I am trying to understand the derivation for the wavefunctions and levels of free electrons in a 2D surface perpendicular to a magnetic field. The usual prescription is to take a vector potential $\vec{A}=Bx\hat{y}$ and write the Schroedinger equation, using the momentum operator $\vec{p}=-i\hbar\nabla +e\vec{A} $

Then you take the ansatz $\Psi(x,y)=\exp(ik_y y)\phi(x)$, which turns the equation for $\phi(x)$ into an analogue of the harmonic oscillator.

But I don't understand this. Why choose the $y$-direction to have the exponential part of the equation? And once you've done this, it looks to me like the solution is free electrons in $y$-direction, but bound in $x$ in a harmonic potential. I know that in reality the electrons are "bound" in both directions and are orbiting a given $x,y$ value, given by $\frac{\hbar \vec{k}}{eB}$. So how does using that ansatz and getting a harmonic oscillator in 1 dimension with free electrons in the other, translate to this physical picture?

Obviously I am misunderstanding something basic about the derivation. Any suggestions?


If you write down the Hamiltonian with the vector potential you provided, you should see that the Hamiltonian commutes with $p_{y} = -i\hbar\partial_{y}$. Given that, you know that the eigenfunctions of $H$ must also be eigenfunctions of $p_{y}$ - namely, the $y$-dependence of $\Psi$ must be of the form of a plane wave, as you have correctly written it.

The next part of your question is addressed by gauge invariance. As I'm sure you know, you can change $\vec{A}$ by the gradient of any scalar function and recover the same electromagnetic field configurations. That is, the gauge-transformed field $\vec{A}' = \vec{A}-\nabla f(\vec{x},t)$ is physically equivalent to $\vec{A}$. However, since the potentials (NOT the fields) are the objects that appear in the quantization procedure, it can be very non-trivial to verify that physics is the same in different gauges in quantum mechanics. For practice, you should try to find a gauge transformation which gives plane waves in the $x$-direction and a harmonic oscillator in the $y$ direction.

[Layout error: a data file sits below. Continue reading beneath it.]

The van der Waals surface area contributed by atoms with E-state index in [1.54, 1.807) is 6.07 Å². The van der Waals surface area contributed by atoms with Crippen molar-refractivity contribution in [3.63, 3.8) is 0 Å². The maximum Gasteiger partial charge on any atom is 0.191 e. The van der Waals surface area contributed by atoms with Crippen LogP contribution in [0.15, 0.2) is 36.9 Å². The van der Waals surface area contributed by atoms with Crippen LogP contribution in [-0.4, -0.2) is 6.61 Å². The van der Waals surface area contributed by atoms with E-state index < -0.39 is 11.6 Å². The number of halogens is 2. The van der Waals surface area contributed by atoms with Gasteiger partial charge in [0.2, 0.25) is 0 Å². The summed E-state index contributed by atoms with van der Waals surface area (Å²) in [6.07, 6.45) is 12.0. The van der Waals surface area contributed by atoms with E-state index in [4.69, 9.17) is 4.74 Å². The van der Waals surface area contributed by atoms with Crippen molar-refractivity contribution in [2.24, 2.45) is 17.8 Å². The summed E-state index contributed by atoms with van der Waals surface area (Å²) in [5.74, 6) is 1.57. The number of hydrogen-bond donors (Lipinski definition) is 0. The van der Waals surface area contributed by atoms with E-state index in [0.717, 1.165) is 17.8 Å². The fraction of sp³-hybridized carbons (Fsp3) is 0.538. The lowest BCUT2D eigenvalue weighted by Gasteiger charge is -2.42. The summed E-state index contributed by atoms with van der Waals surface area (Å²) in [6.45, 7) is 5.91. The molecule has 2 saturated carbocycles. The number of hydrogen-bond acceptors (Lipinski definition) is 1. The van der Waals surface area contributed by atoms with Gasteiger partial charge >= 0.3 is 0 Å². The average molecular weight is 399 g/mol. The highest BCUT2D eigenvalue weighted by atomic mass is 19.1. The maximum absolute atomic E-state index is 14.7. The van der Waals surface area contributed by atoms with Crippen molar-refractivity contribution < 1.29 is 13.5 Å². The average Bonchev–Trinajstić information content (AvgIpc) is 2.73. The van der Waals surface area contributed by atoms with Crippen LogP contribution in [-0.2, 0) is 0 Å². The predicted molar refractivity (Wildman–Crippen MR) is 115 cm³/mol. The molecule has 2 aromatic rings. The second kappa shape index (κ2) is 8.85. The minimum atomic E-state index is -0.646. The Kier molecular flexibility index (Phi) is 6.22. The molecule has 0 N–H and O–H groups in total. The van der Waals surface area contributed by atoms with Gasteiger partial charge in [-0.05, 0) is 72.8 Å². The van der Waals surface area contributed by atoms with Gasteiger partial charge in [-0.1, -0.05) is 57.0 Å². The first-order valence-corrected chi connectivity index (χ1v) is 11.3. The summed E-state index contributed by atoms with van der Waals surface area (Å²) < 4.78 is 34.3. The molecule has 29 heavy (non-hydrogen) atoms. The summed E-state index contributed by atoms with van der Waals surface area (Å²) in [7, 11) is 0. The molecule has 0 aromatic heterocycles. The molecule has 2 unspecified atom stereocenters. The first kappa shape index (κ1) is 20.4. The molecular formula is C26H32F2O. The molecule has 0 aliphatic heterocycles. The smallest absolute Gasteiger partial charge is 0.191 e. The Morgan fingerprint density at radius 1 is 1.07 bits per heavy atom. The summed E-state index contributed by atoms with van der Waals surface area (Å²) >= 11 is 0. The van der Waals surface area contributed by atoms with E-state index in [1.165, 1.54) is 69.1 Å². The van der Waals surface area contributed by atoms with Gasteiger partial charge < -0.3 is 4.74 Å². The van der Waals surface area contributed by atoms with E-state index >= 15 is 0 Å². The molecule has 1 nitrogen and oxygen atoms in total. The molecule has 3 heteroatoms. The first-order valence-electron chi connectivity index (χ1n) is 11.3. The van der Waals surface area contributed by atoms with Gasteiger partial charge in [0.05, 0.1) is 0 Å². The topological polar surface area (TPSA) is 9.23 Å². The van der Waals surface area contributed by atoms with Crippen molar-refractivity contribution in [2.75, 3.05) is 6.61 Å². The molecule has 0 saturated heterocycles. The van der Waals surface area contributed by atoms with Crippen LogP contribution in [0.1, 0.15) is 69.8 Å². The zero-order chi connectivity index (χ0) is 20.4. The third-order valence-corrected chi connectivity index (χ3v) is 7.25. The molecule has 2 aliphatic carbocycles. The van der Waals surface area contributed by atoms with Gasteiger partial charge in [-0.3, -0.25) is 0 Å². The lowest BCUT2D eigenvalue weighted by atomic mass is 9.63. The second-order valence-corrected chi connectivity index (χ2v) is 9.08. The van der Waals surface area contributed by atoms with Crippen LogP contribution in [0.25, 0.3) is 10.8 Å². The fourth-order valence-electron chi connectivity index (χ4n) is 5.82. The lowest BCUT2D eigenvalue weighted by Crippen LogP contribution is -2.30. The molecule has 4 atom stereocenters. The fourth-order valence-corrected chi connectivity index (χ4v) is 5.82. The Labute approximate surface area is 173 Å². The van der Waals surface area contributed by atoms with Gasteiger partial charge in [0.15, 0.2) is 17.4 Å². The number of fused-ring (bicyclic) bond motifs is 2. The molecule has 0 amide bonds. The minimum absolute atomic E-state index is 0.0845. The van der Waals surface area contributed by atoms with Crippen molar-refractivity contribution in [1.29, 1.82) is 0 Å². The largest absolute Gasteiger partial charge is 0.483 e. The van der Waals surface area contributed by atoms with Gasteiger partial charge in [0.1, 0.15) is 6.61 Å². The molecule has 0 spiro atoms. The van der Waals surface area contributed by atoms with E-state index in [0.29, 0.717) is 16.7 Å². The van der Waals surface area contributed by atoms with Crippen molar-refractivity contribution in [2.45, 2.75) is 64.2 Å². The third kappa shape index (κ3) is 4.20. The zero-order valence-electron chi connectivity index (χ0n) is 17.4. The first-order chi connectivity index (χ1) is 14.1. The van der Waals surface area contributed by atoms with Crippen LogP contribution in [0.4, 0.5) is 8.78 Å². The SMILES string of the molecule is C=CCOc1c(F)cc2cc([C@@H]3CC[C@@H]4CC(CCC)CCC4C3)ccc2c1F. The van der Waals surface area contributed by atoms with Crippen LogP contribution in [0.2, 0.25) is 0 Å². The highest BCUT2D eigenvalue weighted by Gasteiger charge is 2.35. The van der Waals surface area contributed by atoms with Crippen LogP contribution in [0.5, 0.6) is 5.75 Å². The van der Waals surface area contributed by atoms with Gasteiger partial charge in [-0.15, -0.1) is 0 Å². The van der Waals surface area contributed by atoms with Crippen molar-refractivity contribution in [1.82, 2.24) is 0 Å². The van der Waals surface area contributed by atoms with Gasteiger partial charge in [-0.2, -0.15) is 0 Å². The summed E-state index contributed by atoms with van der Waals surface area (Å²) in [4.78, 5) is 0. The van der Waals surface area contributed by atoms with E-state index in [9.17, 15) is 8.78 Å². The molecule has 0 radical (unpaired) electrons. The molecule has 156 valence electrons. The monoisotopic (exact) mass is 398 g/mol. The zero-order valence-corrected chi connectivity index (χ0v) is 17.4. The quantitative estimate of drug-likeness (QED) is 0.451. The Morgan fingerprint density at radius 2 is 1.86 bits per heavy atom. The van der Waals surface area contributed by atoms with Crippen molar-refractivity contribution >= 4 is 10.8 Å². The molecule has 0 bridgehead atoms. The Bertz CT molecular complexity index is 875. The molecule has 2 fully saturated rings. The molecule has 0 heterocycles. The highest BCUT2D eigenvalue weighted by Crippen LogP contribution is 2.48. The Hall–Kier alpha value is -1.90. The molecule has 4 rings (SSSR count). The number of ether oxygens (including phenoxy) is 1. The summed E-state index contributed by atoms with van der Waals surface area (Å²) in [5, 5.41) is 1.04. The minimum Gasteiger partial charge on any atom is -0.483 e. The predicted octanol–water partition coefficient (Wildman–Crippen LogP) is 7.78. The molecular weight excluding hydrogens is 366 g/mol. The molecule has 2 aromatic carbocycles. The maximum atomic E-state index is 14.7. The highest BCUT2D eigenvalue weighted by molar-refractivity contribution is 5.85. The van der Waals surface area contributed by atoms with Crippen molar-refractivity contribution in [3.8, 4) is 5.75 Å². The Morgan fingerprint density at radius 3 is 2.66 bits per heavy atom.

Another thing to try if you're feeling ambitious is to find a gauge that includes both $x$ and $y$ - this is typically called symmetric gauge. It is the closest in spirit to capturing the classical physics underlying charged particle motion in a magnetic field (namely, cyclotron motion), but it is dramatically different from the two gauges mentioned thus far (which are both Landau gauges).


Your Answer

By clicking “Post Your Answer”, you agree to our terms of service, privacy policy and cookie policy

Not the answer you're looking for? Browse other questions tagged or ask your own question.